In "Politics and the English Language," George Orwell wrote, "When one watches some tired hack on the platform repeating the familiar phrases...one often has a curious feeling that one is not watching a live human being but some kind of dummy...." George Orwell was lucky. He never had to listen to Margaret Spellings, Secretary of Education.
She famously said, "I talk about No Child Left Behind like Ivory Soap: It's 99.9 percent pure. There's not much needed in the way of change." Teachers/authors Debra Craig and Judy Rabin decided that Spellings was "99.9% delusional" while Education Week founder, Ron Wolk called the statement "99.9% bunk." (A full day's conference on the law's failings was reported in a post here December 9).
Spellings got trounced on Celebrity Jeopardy. "I was shocked to discover that US Secretary of Education Margaret Spellings is a moron," wrote DC gossip blogger, Wonkette. Wonkette elicited many funny comments. My favorite: "She attempted to defend herself by explaining that she simply doesn't test well. The value of providing 'exact answers' rather than 'approximate possibilities in a conceptually acceptable range' is highly overrated. She had still hoped to be socially promoted to co-champion."
Speaking at the NCLB "Summit" in April, 2006 Spellings declared, "This law is helping us learn about what works in our schools. And clearly high standards and accountability are working. Over the last 5 years, our 9-year-olds have made more progress in reading than in the previous 28 combined."
Except that those "last 5 years" are report National Assessment trend data collected in 1999 and 2004, not in the Bush years, 2001 to 2006. So for three of those five years NCLB didn't even exist. Maybe Bill Clinton deserves all the credit. Many state NCLB plans had not been approved for 2002-2003 so NCLB would have had only a few months in the 2003-2004 school year to work its wonders. I don't think so.
"With this law we set a historic goal for our country: every child learning on grade level by 2014." Nope. No matter how many times Spellings says "grade level," the law remains silent on grade level. It says "proficient." The only meaningful, existing definition of "grade level" is the score of the average child at a given grade. If the scores are distributed in a bell curve, and the tests from which the concept of grade level evolved insured that they would be, then, by definition, nationally 50% of all students are always below grade level.
At the end of this speech, Spellings reported that on a visit she made to a middle school science class, "The class was full of students asking "what if" questions. They had high expectations" (manifested by what, exactly?) and a lot of confidence (you can see this in a single, short visit?) and they knew they could make a difference" (as sixth graders???).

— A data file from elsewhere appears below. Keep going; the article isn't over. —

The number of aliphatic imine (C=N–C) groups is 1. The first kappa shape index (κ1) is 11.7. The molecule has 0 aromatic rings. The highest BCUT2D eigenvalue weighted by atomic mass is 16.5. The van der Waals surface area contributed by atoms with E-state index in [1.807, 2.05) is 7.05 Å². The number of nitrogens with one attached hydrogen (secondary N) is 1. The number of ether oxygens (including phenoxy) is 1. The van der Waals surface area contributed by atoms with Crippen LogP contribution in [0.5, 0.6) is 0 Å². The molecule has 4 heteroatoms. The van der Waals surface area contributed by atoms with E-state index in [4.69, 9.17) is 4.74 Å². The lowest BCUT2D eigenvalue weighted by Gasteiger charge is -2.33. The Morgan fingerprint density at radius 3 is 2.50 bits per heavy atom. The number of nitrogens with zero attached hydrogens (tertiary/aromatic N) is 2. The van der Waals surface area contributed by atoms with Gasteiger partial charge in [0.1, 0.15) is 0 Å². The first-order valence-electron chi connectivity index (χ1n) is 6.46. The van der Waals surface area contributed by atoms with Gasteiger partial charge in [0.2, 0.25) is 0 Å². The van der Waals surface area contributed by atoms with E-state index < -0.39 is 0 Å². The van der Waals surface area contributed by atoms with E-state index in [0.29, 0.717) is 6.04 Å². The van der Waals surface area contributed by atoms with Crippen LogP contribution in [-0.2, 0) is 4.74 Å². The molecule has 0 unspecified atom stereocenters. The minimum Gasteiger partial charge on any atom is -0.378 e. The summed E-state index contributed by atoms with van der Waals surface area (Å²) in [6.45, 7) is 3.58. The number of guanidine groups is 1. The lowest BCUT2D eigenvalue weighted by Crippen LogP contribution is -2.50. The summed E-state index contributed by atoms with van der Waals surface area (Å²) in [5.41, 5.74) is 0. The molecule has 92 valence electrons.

She wound up with this: "There are certain things you can't teach in a classroom that our students already have--qualities like creativity, diversity, and entrepreneurship. Our job is to give them the knowledge and skills to compete." This might likely be the first and only time that "diversity" has been described as a personal quality.
But if Spellings asserts that you can't teach creativity or entrepreneurship, what does that say about how and what Spellings defines as "teaching?" And how on earth did the kids "already have" these qualities? Was it something in the water?
In a June speech, Spellings said "I had a meeting with Thomas Friedman from the New York Times last week. And he told me the number one skill our children will need to survive in the flat world is learning to learn." So the question is, Is she ignoring what Friedman told her or does she actually think that one-size-fits-all, prep-and-test NCLB will contribute to kids' learning to learn (much less loving to learn)?
As with Bush's general war against science, Spellings subordinates facts to policy. She announced a proposal to send students to private schools with publicly funded vouchers four days after her own department released a study showing that private schools have an advantage on public schools only because of how they select students--more rich kids, fewer poor kids, fewer minorities, fewer special education kids, and fewer English Language Learners. Similarly, her attempts to shore up charters were undercut by another department study indicating that similar public schools outperform them. She brought forth regulations favoring single-sex schools and classes not long after a massive department report concluded there was no evidence that single sex schools improve anything.
It is depressing to think that at a time when the federal department of education is playing its largest role in history, that department is in the hands of a dunce like Margaret Spellings.